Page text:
The collaborative work of the Travelers’ Lab seeks not only to bring historians together with computer science and data visualization experts, but also seeks to extend these forms of collaborative research into the classroom. We also believe that allowing students to do actual research provides some of the best classroom experiences at the undergraduate level. In the future, we hope to include both new courses and pedagogical materials or resources that can be used for the teaching of other courses. We also hope that these materials will provide inspiration for other undergraduate assignments and research projects.
To date, there have been three courses specifically on the lines of the Travelers’ Lab. Starting in the fall of 2014, Professor Shaw taught a course looking at movement, travel, and communication in Europe titled, “The Acceleration of Europe: Mobility and Communication, 1000-1700.” The course introduced undergraduates to the methods and questions that the Travelers’ Lab focuses on and set the stage for a continuing interest in including undergraduates in the research and projects that we are working on today. In the Spring of 2015 Professor Torgerson taught “Re-imagining East and West: Constantinople” to explore the teaching of medieval history with a concentration on place, and deploying a project-based pedagogy. Then, in the fall of 2015 under the aegis of Wesleyan’s “Digital and Computational Knowledge” initiative, Professor Shaw taught a course in “Digital History.” Part of the goal of the course was to bring students together from computer science, statistics, history, and other disciplines to do the sort of work that can best be produced by a team with multiple skills. Some of those students have gone on to work with the QAC and with professor Shaw as research assistants.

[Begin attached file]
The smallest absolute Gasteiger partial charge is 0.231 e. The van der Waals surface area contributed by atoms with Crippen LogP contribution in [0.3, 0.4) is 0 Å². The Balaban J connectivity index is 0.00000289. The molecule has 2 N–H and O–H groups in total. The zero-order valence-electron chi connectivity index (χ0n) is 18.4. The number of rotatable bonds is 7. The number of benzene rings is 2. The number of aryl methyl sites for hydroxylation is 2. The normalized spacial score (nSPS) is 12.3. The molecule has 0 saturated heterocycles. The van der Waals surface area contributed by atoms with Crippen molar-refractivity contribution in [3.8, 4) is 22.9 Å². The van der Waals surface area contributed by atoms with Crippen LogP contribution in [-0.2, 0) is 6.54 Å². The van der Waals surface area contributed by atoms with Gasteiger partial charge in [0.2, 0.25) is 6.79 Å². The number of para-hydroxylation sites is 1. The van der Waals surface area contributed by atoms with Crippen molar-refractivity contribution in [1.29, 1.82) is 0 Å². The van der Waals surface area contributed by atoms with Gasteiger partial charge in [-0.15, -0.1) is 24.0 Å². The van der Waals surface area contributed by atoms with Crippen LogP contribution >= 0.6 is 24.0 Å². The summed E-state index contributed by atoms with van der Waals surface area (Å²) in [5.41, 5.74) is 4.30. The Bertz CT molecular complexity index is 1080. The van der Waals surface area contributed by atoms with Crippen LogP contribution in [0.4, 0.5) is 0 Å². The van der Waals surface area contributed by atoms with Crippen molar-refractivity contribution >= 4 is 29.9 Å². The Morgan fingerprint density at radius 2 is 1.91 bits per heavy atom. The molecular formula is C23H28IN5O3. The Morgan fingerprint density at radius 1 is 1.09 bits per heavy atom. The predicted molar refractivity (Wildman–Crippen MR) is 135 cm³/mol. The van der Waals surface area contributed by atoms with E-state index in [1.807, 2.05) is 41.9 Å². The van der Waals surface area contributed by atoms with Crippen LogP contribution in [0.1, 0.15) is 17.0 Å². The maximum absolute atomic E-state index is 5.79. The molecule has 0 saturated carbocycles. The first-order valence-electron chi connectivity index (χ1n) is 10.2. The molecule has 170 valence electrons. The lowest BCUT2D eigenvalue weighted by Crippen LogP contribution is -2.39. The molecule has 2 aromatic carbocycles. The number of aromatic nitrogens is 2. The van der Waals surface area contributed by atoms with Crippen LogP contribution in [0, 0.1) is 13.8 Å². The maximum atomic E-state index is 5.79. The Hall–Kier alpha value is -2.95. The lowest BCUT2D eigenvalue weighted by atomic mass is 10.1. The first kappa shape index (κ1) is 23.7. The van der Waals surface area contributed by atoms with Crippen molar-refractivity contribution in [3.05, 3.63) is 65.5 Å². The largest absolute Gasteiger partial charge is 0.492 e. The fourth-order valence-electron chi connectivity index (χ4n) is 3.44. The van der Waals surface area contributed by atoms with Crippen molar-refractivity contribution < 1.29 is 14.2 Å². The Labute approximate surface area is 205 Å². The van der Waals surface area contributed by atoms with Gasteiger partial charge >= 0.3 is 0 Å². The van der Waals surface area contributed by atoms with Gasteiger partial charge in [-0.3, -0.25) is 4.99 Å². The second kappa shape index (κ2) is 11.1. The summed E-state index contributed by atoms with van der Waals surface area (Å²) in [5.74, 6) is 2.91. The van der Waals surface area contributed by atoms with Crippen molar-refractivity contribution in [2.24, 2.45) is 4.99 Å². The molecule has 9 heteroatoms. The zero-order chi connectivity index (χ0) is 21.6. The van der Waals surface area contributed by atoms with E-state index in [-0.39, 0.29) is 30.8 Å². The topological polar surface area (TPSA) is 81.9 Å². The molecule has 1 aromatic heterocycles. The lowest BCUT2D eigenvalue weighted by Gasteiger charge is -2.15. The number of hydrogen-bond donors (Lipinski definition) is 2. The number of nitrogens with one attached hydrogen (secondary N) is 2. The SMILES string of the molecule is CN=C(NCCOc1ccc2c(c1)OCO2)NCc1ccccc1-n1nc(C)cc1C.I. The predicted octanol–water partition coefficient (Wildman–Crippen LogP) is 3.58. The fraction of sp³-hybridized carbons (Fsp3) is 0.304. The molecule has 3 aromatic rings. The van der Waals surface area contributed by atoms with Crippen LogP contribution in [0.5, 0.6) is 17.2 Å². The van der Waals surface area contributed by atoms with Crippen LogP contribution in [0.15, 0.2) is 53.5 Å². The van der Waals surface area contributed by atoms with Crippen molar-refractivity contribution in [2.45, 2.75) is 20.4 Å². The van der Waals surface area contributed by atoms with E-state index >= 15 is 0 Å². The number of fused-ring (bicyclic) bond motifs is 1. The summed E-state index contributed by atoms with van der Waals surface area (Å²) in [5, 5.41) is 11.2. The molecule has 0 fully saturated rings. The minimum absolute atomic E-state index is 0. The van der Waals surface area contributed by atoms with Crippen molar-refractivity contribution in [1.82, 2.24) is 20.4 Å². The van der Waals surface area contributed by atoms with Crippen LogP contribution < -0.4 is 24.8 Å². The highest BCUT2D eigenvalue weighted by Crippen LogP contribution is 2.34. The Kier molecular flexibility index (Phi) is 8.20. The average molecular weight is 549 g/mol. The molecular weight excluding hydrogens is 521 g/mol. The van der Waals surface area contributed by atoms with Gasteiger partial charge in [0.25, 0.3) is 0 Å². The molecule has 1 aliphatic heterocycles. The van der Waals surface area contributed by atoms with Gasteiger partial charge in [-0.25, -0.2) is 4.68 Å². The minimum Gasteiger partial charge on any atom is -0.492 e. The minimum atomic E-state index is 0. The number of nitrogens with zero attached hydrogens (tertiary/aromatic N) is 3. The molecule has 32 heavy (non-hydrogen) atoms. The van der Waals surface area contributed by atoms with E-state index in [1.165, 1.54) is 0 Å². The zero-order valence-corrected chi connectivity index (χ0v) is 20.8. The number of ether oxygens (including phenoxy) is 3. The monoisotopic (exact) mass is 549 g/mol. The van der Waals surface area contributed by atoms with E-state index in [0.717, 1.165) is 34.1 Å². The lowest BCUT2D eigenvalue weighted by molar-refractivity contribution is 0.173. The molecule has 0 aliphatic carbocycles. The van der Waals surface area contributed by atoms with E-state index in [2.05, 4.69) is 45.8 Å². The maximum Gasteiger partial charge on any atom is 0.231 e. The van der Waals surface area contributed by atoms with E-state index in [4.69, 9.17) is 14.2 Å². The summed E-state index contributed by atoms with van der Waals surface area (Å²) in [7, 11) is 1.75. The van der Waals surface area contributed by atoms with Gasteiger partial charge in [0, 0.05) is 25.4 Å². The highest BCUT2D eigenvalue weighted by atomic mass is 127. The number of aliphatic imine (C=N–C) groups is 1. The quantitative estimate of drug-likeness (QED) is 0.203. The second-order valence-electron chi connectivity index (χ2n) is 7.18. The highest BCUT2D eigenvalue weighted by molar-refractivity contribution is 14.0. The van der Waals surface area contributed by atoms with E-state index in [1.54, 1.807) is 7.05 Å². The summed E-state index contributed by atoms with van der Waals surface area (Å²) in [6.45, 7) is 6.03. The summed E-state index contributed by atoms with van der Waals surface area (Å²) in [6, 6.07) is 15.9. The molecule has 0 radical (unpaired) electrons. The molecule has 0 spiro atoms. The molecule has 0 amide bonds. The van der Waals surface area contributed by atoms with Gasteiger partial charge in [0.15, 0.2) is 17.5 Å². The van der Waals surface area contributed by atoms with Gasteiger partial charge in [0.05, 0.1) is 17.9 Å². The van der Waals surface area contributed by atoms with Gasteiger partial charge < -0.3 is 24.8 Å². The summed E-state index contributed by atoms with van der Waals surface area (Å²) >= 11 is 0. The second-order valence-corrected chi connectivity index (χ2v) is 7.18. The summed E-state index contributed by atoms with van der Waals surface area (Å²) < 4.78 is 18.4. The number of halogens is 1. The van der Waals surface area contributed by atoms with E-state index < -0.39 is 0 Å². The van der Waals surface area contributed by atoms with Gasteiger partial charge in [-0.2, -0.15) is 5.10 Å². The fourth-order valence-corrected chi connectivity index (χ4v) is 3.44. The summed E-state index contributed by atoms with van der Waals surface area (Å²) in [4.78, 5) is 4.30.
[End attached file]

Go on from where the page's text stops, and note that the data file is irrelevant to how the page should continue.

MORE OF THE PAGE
Through interactions at the Wesleyan University GIS working group (hosted by Prof. Kim Diver), Shaw and Torgerson began to realize the possibilities, not only for more collaborative pedagogy and research projects, but for bringing the two “dimensions” of the academic vocation more in tune with each other. A c0nnection with Prof. Franklin-Lyons’ research on tracking the late medieval grain supply in the Western Mediterranean, and the possibilities opened up by Marlboro College’s highly collaborative pedagogical model brought the Traveler’s Lab into existence.